In that programme listeners heard from the BBC’s Middle East editor Jeremy Bowen (from 34:24 here) who made no mention of the 1995 Jerusalem Embassy Act, preferring to ‘explain’ the anticipated announcement as follows:

“It was an election promise. As well as people who are Jews who are pro-Israel who may have voted for him – and in fact most Jews in America vote for the Democratic party – he’s also got a lot of support from evangelical Christians who are very, very strong supporters of Israel. So it could be that.”

3) ‘PM’ presented by Eddie Mair

In that programme too Radio 4 listeners heard from Jeremy Bowen (from 18:09 here) who, while once again failing to mention the context of existing US legislation, gave a negative view of the anticipated statement.

“It adds another potential incendiary bomb in what’s already a tense city in a tense and chaotic region. And I think that if you are interested in peace, that isn’t the right thing to do.”

While BBC Radio 4’s guest list was more balanced than that of the BBC World Service, with the exception of Nir Barkat, listeners heard a very monochrome presentation of the story.

Like the BBC News website’s coverage, these two BBC radio stations failed for the most part to provide audiences with the story’s essential context and refrained from providing the relevant – and accurate – historical background necessary for understanding of the story. Instead, their coverage was overwhelmingly focused on framing the issue according to a partisan political narrative.

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Inaccuracies and distortions go unchallenged on BBC WS ‘Newsday’ – part two

In part one of this post we discussed an edition of ‘Newsday’ broadcast on BBC World Service radio on the morning of December 6th in which Mustafa Barghouti was given free rein to promote lies and distortions concerning Israel that went completely unchallenged by the programme’s presenter.

A later edition of the same programme – again presented by Lawrence Pollard and Andrew Peach – also included items relating to the then anticipated announcement by the US president concerning Jerusalem and the US embassy in Israel. At the start of the show listeners heard from American human rights lawyer Brooke Goldstein and later on (from 26:57 here) a BDS supporting one-stater UCLA professor of English literature was brought in to give ‘the Palestinian view’. [emphasis in italics in the original, emphasis in bold added]

Peach: “This morning the US president is expected later to make an announcement recognising Jerusalem as the capital of Israel. Hugely controversial this as Israelis and Palestinians consider the city their capital. East Jerusalem has been occupied by Israel since 1967. The status is one of the most sensitive disputes in the conflict, further complicated by the presence in the city of holy sites for Jews, Muslims and Christians.”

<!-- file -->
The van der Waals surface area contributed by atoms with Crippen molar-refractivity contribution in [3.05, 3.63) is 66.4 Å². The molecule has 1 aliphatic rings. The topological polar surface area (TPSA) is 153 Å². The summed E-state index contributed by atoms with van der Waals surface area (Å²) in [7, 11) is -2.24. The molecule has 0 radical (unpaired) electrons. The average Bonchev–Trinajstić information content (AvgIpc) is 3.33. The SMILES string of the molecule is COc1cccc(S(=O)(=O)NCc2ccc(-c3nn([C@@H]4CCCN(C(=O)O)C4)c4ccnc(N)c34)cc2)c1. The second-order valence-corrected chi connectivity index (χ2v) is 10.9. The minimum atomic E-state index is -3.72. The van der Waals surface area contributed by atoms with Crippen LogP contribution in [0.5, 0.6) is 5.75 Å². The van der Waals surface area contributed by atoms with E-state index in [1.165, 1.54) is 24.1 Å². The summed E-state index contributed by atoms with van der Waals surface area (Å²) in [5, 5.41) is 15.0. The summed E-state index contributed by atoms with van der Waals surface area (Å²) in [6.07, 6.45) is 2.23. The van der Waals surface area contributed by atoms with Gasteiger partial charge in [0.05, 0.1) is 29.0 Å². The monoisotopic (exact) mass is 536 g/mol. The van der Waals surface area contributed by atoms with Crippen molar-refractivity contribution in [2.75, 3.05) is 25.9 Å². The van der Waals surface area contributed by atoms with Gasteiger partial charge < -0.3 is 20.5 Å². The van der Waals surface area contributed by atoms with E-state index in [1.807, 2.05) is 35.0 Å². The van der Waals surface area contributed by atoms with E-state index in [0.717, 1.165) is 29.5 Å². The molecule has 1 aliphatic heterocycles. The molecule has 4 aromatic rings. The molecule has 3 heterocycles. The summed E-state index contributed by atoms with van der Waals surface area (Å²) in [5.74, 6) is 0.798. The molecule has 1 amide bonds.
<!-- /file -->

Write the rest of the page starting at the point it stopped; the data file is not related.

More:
Pollard: “Well in the last couple of weeks [sic] a number of world leaders – Europeans, Arabs, allies of America – have been warning President Trump against taking this step, with some expressing concerns that it might threaten future peace talks and even trigger violence. We’ve been getting opinions from Israel, from America: now for a Palestinian view of the implications. We’ve been speaking to Professor Saree Makdisi. He’s based in California. He’s the author of ‘Palestine Inside Out: An Everyday Occupation’. So, Professor Makdisi, how significant is this move?”

Makdisi: “I think it’s going to destabilise the entire region and I think it’s gonna throw a lot of fuel on many different fires that are already burning. I also think it makes some things clearer, so it’s not all bad news in that sense. I think the most important thing – the first thing that needs to be said – is that it’s a major blow of course to Palestinian aspirations and Palestinian rights. It’s very problematic in that it represents the kind of acknowledgement of sort of giving American blessing to the acquisition of territory by force. But we have to remember after all that the reason why nobody recognises Jerusalem as Israel’s capital is that Israel’s claim to Jerusalem is extremely questionable. The 1947 UN partition of Palestine  didn’t give Jerusalem to the putative Jewish state and the eastern part of the city was taken in the war of 1967 so that’s why the international community doesn’t recognise Israel’s claim to Jerusalem as its capital and what the…what Trump basically will be doing is saying we’re giving our blessing to the acquisition of territory by force which is contravention of international law and giving our blessing to the colonisation of Arab land by the Israeli state.”

Pollard refrained from clarifying to listeners around the world that the 1947 Partition Plan never got off the ground because the Arabs refused to accept it and that it also did not give any part of Jerusalem to a Palestinian state. He also had nothing to add to Makdisi’s remarks concerning the “acquisition of territory by force” in terms of the very relevant context of the belligerent Jordanian invasion of parts of Jerusalem in 1948. Even Makdisi’s spurious reference to the “colonisation of Arab land” went completely unquestioned.

Pollard: “You said benefit might come out of it as well – a kind of clarification – what do you mean?”